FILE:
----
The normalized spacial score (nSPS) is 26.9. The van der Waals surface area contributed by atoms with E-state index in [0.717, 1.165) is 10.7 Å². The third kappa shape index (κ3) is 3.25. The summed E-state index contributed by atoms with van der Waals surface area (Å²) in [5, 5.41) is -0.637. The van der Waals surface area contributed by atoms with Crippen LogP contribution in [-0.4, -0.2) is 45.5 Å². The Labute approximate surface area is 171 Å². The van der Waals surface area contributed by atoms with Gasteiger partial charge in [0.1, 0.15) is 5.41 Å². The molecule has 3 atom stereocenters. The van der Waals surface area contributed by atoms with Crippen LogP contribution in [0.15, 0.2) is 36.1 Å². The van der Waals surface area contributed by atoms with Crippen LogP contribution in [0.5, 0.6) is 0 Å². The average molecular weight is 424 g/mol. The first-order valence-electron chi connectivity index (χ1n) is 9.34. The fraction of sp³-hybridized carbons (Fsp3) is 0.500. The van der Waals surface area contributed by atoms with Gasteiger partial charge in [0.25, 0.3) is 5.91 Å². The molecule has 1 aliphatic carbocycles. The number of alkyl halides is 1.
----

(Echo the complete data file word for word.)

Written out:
The normalized spacial score (nSPS) is 26.9. The van der Waals surface area contributed by atoms with E-state index in [0.717, 1.165) is 10.7 Å². The third kappa shape index (κ3) is 3.25. The summed E-state index contributed by atoms with van der Waals surface area (Å²) in [5, 5.41) is -0.637. The van der Waals surface area contributed by atoms with Crippen LogP contribution in [-0.4, -0.2) is 45.5 Å². The Labute approximate surface area is 171 Å². The van der Waals surface area contributed by atoms with Gasteiger partial charge in [0.1, 0.15) is 5.41 Å². The molecule has 3 atom stereocenters. The van der Waals surface area contributed by atoms with Crippen LogP contribution in [0.15, 0.2) is 36.1 Å². The van der Waals surface area contributed by atoms with Crippen LogP contribution in [0.5, 0.6) is 0 Å². The average molecular weight is 424 g/mol. The first-order valence-electron chi connectivity index (χ1n) is 9.34. The fraction of sp³-hybridized carbons (Fsp3) is 0.500. The van der Waals surface area contributed by atoms with Gasteiger partial charge in [0.25, 0.3) is 5.91 Å². The molecule has 1 aliphatic carbocycles. The number of alkyl halides is 1.